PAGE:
Nutritious food is one of the mainstays of health, yet most food served up in the care sector for older people (including hospitals) is not close to what experts recommend. But we also have to balance this with knowing that older people are likely more fans of a traditional dinner than a green smoothie! The media gives conflicting advice on nutrition, but actually the further up the expertise ladder you go, the more consistent the information: fresh, (mostly) plant-based, organic and with little oil or refined sugar. Baked pears (Minimalist Baker) are an ideal dessert for seniors: enjoyable, seasonal, easy-to-digest and packed with nutrients.
In care homes and nursing homes, you have to figure in other factors like medication (many people can’t eat lots of dark green leafy veggies or grapefruits, due to interactions with vitamin K), allergies, digestion, even no teeth (or seedy fruits that could get stuck in them). Others may have to have food mashed, to prevent choking. If older people live with pets, keep toxic foods away from them.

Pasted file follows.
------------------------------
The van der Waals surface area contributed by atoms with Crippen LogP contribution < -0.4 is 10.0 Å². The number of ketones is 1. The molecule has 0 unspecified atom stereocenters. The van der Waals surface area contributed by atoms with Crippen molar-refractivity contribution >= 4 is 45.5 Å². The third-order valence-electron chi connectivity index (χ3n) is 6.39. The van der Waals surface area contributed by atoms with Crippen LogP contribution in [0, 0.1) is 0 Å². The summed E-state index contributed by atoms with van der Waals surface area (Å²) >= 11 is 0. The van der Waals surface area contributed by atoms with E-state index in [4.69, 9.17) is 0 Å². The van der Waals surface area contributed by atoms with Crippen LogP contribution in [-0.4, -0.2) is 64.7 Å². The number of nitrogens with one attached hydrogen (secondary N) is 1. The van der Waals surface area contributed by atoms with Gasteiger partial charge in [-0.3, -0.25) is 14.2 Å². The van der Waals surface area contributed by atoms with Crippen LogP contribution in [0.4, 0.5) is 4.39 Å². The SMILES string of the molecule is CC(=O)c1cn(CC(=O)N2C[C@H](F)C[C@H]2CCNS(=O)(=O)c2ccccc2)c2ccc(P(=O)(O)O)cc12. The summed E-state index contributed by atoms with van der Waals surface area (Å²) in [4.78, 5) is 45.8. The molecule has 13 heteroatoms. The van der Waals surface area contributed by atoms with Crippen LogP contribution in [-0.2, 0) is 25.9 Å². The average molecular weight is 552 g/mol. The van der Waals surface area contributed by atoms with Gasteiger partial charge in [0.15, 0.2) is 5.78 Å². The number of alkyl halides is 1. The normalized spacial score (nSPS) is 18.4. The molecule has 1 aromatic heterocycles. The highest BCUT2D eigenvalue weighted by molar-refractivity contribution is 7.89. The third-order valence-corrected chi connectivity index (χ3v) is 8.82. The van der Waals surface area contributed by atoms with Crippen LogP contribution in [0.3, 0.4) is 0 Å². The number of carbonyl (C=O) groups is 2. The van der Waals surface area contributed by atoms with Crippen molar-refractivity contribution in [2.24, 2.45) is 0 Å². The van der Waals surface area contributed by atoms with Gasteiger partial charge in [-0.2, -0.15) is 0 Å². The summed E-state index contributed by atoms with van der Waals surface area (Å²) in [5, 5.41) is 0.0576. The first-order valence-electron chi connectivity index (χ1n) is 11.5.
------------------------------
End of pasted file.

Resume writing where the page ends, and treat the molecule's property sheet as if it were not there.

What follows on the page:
Although some older people are trying to lose weight, many older people need higher calories to keep their weight up, especially if they are recovering from illness. Older people often also have smaller appetites (often due to depression). For people with coordination or cognitive issues, no-spill cups and dementia-friendly tableware can help, as can jelly drops (naturally coloured ‘water sweets’ to hydrate people who forget to drink water – some patients with dementia are terrified of running taps).
Vegetarian for Life offers free meal plans for care homes looking after vegan/vegetarian residents, with help for owners and caterers. It also has downloadable guides on making texture-appropriate meals (if chewing is difficult) to where to find home-delivered meals for seniors (and it’s not Wiltshire Farm Foods, whose veggie range includes ‘omelette, chips and beans’ and a meal cheeky enough to charge over £5 for a plate of pureed pasta, pasta and tomato).